Ruby Oliver’s sophomore year (at a small, private school in Seattle that she attends on scholarship) has a good start, including a boyfriend, and then everything falls apart and the panic attacks she starts having land her in a shrink’s office discussing her three best friends (Kim, Nora and Cricket) who are no longer speaking to her, and the list of 15 guys she’s ever considered as possible boyfriends, friends that are boys, etc. (including Jackson Clarke, who recently broke up with her).
This book is the first in the Ruby Oliver series (the other books, in order, are The Boy Book, The Treasure Map of Boys and Real Live Boyfriends). It is written in a journal-like narrative from Ruby’s point of view, including lots of lists and excerpts from various notes she and her friends have made while examining the boy species. I enjoyed them, and Ruby’s voice, but desperately hope my own daughter doesn’t think about boys (or sex) and participate in most of the boy-oriented activities Ruby is involved with, when she’s a teen.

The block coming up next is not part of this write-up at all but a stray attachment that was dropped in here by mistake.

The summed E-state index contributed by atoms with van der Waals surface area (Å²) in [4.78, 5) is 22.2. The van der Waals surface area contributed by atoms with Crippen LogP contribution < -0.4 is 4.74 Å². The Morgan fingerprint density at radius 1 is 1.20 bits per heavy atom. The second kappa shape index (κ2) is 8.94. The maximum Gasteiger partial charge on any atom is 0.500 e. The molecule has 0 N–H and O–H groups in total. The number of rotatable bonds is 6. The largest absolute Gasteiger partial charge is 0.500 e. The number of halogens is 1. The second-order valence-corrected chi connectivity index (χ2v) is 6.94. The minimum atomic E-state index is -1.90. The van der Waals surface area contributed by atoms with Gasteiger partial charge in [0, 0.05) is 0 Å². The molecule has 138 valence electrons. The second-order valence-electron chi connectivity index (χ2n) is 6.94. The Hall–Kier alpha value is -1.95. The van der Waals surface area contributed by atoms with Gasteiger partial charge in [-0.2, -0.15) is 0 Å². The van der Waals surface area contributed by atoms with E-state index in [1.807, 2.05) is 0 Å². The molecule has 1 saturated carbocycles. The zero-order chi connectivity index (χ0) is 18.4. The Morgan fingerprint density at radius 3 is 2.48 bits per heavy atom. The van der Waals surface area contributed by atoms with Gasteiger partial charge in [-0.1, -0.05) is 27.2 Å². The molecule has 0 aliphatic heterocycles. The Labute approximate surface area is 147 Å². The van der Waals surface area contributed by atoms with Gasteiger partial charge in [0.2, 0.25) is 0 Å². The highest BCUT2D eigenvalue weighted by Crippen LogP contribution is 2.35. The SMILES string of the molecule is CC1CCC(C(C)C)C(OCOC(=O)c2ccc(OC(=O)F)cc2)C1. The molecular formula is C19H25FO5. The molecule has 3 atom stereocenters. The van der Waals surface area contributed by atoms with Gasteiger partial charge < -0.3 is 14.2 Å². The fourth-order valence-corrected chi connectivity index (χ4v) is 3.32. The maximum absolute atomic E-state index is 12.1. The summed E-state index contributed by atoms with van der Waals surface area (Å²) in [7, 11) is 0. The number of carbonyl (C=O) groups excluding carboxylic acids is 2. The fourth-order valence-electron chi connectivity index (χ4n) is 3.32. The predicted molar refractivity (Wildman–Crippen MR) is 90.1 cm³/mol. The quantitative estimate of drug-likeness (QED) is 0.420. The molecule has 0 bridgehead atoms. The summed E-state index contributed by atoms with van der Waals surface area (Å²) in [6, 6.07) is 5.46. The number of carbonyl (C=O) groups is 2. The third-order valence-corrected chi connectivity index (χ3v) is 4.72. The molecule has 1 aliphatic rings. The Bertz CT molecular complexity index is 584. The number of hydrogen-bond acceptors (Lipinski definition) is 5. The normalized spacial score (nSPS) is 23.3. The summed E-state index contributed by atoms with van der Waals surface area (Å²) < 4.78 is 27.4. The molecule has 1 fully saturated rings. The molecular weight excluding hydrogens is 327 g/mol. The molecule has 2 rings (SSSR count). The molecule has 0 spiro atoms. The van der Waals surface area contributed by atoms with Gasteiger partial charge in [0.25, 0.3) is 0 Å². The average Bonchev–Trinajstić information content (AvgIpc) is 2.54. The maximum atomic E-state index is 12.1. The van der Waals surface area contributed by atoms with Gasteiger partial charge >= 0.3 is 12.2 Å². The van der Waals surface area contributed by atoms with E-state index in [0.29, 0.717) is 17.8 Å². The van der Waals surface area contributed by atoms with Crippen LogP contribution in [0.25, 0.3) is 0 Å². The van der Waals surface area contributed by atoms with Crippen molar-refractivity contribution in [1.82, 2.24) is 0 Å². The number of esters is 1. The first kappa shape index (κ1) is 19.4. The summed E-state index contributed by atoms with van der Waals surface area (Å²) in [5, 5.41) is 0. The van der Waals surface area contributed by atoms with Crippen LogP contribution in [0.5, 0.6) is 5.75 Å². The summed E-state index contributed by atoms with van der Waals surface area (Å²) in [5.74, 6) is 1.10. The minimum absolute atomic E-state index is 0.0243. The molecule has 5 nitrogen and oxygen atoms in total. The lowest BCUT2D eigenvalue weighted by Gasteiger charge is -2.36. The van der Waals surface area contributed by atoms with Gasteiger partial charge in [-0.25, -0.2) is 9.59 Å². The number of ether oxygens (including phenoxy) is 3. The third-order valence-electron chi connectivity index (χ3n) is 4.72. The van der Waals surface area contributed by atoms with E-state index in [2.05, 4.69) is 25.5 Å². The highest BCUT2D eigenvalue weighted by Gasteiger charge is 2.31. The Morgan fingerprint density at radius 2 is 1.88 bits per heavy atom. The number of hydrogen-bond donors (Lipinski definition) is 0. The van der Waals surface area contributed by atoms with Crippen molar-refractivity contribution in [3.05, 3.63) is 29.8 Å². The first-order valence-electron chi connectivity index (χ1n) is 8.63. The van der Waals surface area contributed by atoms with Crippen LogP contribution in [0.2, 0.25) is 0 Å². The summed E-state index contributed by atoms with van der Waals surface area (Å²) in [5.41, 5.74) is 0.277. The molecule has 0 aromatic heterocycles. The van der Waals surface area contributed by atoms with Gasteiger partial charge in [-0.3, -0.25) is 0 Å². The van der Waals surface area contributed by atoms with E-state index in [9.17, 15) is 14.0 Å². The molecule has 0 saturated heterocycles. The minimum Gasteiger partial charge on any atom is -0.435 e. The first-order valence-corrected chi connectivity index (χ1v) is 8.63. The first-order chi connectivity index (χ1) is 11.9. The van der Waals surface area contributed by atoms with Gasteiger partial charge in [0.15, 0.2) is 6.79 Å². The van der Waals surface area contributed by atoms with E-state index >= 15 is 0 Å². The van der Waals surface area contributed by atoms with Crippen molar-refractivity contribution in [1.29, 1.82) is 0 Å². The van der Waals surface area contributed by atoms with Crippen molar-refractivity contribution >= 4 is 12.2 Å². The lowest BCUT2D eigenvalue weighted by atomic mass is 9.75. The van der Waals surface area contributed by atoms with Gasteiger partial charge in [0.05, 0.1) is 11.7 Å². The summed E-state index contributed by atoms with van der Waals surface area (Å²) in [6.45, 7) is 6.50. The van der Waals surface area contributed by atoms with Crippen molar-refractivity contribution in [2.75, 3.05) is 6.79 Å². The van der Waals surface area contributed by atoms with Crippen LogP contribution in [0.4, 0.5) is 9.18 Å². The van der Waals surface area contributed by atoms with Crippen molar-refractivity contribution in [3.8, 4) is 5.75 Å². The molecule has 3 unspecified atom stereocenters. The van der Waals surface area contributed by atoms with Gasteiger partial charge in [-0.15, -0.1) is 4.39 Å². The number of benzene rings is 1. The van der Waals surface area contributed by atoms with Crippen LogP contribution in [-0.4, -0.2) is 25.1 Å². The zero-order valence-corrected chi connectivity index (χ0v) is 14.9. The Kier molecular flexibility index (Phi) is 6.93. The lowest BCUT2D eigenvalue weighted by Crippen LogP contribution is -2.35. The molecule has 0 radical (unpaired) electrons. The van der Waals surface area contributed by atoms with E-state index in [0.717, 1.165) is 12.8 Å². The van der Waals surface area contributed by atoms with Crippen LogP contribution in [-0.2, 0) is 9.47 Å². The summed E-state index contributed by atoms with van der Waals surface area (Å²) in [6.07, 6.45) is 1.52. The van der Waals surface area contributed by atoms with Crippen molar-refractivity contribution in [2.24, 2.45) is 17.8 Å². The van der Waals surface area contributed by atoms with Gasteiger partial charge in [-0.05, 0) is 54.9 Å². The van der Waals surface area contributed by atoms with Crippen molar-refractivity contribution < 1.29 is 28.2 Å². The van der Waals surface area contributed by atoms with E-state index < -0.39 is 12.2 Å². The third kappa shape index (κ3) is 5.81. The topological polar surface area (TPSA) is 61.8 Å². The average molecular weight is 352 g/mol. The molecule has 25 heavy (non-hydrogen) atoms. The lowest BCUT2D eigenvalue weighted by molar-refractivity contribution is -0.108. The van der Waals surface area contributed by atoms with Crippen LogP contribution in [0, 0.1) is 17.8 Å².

Rated: High. The book includes more than a dozen swear words, about a handful of those the f-word. Ruby is only 15 in this book but allows and discusses some moderate sexual encounters, mainly in a sense of letting boys get to second base or beyond but not necessarily having sex. And these situations tend to be with boys who are just the boy of the moment. There is also a reference to a friend and oral sex.